How does scoring work?

Scoring in Silktide is quite complex and does change over time. This guide will explain how it works.

Scores

Scores range from 0 – 100, and are shown for “categories” in your website, e.g. Content, Accessibility, and Marketing.

Scores can appear as circles:

Example summary scores in Silktide

Or as gauges:

Depending on the modules you have purchased you may not see different scores. What scores you see also depends on your user’s permissions, and the configuration of your account.

Calculating scores

Scores are calculated from a weighted mix of the progress of hundreds of Actions (see below). Each score refers to a different selection of Actions, with different weights for each.

Some Actions are entirely manual – i.e. they cover tasks that must be performed manually. These manual Actions do not impact your score.

Silktide applies penalties to scores when specific negative criteria are met. For example, a webpage that is made with Adobe Flash will score very poorly overall, even if it meets the majority of other criteria.

Penalties more accurately reflects the experience of end users: good points add value, but a few especially bad points can erode all of that value (e.g. a fast and well written web page that contains Flash animation).

Scores are then adjusted to fit a Normal distribution, i.e. a bell curve with a mean score of 50. These calibrations are updated once a year.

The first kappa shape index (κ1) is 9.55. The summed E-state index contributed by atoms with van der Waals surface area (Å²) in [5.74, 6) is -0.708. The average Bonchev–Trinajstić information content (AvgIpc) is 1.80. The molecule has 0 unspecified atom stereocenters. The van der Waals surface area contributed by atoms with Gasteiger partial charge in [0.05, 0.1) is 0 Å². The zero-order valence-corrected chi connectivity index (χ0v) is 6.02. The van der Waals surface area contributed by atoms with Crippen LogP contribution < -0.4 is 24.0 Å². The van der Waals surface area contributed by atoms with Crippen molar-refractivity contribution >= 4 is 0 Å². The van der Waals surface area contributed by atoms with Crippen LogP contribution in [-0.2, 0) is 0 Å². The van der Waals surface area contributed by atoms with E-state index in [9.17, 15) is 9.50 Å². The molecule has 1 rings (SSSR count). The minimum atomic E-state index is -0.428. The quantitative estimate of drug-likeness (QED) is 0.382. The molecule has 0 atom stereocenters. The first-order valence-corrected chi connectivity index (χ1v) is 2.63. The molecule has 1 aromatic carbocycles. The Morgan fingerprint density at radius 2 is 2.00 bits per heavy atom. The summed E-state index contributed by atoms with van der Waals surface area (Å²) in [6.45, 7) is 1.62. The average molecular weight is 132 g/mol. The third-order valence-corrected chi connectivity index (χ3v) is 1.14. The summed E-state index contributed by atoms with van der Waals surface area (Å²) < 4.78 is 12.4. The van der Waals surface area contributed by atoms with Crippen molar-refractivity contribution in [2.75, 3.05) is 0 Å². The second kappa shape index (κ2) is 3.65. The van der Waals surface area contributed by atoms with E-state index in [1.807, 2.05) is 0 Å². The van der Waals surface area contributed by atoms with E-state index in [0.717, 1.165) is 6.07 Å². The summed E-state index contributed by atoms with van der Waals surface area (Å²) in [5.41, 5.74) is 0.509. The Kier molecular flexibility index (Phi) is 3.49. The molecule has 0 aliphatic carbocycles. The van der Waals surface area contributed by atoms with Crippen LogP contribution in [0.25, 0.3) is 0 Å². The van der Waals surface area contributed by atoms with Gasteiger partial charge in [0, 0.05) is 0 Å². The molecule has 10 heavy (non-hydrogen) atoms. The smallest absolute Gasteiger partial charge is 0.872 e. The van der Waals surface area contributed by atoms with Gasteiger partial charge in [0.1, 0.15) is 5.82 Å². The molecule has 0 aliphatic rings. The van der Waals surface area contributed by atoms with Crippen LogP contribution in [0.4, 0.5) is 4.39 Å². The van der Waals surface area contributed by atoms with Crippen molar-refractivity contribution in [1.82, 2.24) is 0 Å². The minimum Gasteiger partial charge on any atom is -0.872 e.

Calculating Action progress

Each Action is scored and given a “progress” measure, visible to the right-hand-side of each Actions screen.

Example Actions screen

To calculate their progress, each Action:

  1. Estimates how much time is required to complete the Action. For example, how long should it take to fix all known spelling errors.
  2. Divide this time by the size of a relevant component of the website. E.g. for spelling, this might be the number of words in the website.
  3. Calculate progress from the ratio of “time to size”. The ratio is multiplied by a constant to calculate the progress for an individual Action.

This is a simplification of what can be a very complex process. To give some examples:

  • If one issue is repeated consistently across a template, it might be classed as easier to fix than many different issues.
  • Some contexts – such as PDFs – may be considered harder to fix than others – such as CMS webpages.
  • Some actions consider multiple timing factors and blend them, e.g. the time to find an issue, the time to publish a change, etc.

In all cases, the aim is to give a representative indication of how far along a given Action is. We have found this approach is far more instructive than simply measuring the percentage of problems over pages, or other simplistic measures.

WCAG level scoring

When testing Accessibility, Silktide applies the following weighting to different WCAG levels:

  • WCAG A = 45%
  • WCAG AA = 40%
  • WCAG AAA = 15%

Note that each WCAG level is an extension of the level below it, i.e. AAA also includes everything from AA and A. In practice, this means that checks specific to AAA have very minimal impact (~5%) on the overall score.

Rounding of scores

Scores are rounded to the nearest whole number, unless doing so would round a score up to 100.

This means if a website scores (say) 99.5 for Accessibility, Silktide will display a score of 99 / 100 instead of 100 / 100. This is to avoid giving the incorrect impression that a score is ‘perfect’, which it is merely very close.

Previous scoring versions

Prior to January 2019, Silktide’s scoring was different. Some customers may still have our old scoring methodology enabled:

  • Notices could count towards your summary score, but only very slightly.
  • Penalties did not exist.
  • Scores were not calibrated to meet a Normal distribution.
  • The weighting of checks was different.

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